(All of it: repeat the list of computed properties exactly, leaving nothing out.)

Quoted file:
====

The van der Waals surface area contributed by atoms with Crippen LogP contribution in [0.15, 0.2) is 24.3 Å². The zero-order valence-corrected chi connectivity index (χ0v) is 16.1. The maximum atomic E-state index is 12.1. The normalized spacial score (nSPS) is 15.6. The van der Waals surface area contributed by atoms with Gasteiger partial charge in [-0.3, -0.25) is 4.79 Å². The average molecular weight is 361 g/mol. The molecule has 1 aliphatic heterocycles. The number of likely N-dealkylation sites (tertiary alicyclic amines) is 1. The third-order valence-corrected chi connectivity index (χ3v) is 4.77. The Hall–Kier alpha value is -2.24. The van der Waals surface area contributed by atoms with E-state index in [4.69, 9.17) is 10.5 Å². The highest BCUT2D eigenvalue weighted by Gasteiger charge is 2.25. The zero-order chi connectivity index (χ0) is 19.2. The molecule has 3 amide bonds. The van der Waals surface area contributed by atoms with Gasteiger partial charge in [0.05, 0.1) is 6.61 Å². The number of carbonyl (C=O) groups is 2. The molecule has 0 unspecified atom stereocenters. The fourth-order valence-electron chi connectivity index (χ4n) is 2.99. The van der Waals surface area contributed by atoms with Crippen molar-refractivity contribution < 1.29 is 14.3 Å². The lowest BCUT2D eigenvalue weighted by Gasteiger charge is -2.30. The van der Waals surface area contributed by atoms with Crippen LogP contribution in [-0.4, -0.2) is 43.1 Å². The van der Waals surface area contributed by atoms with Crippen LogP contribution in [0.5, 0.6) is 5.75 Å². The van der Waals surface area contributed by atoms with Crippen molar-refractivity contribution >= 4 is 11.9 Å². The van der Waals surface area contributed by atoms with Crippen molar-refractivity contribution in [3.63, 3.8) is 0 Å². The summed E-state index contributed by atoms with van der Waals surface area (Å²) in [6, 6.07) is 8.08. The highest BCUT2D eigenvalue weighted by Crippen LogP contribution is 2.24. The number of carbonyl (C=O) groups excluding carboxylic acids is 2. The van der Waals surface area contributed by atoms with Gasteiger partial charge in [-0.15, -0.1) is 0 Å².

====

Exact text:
The van der Waals surface area contributed by atoms with Crippen LogP contribution in [0.15, 0.2) is 24.3 Å². The zero-order valence-corrected chi connectivity index (χ0v) is 16.1. The maximum atomic E-state index is 12.1. The normalized spacial score (nSPS) is 15.6. The van der Waals surface area contributed by atoms with Gasteiger partial charge in [-0.3, -0.25) is 4.79 Å². The average molecular weight is 361 g/mol. The molecule has 1 aliphatic heterocycles. The number of likely N-dealkylation sites (tertiary alicyclic amines) is 1. The third-order valence-corrected chi connectivity index (χ3v) is 4.77. The Hall–Kier alpha value is -2.24. The van der Waals surface area contributed by atoms with E-state index in [4.69, 9.17) is 10.5 Å². The highest BCUT2D eigenvalue weighted by Gasteiger charge is 2.25. The zero-order chi connectivity index (χ0) is 19.2. The molecule has 3 amide bonds. The van der Waals surface area contributed by atoms with Gasteiger partial charge in [0.05, 0.1) is 6.61 Å². The number of carbonyl (C=O) groups is 2. The molecule has 0 unspecified atom stereocenters. The fourth-order valence-electron chi connectivity index (χ4n) is 2.99. The van der Waals surface area contributed by atoms with Crippen molar-refractivity contribution < 1.29 is 14.3 Å². The lowest BCUT2D eigenvalue weighted by Gasteiger charge is -2.30. The van der Waals surface area contributed by atoms with Crippen LogP contribution in [-0.4, -0.2) is 43.1 Å². The van der Waals surface area contributed by atoms with Crippen LogP contribution in [0.5, 0.6) is 5.75 Å². The van der Waals surface area contributed by atoms with Crippen molar-refractivity contribution >= 4 is 11.9 Å². The van der Waals surface area contributed by atoms with Crippen molar-refractivity contribution in [3.63, 3.8) is 0 Å². The summed E-state index contributed by atoms with van der Waals surface area (Å²) in [6, 6.07) is 8.08. The highest BCUT2D eigenvalue weighted by Crippen LogP contribution is 2.24. The number of carbonyl (C=O) groups excluding carboxylic acids is 2. The van der Waals surface area contributed by atoms with Gasteiger partial charge in [-0.15, -0.1) is 0 Å².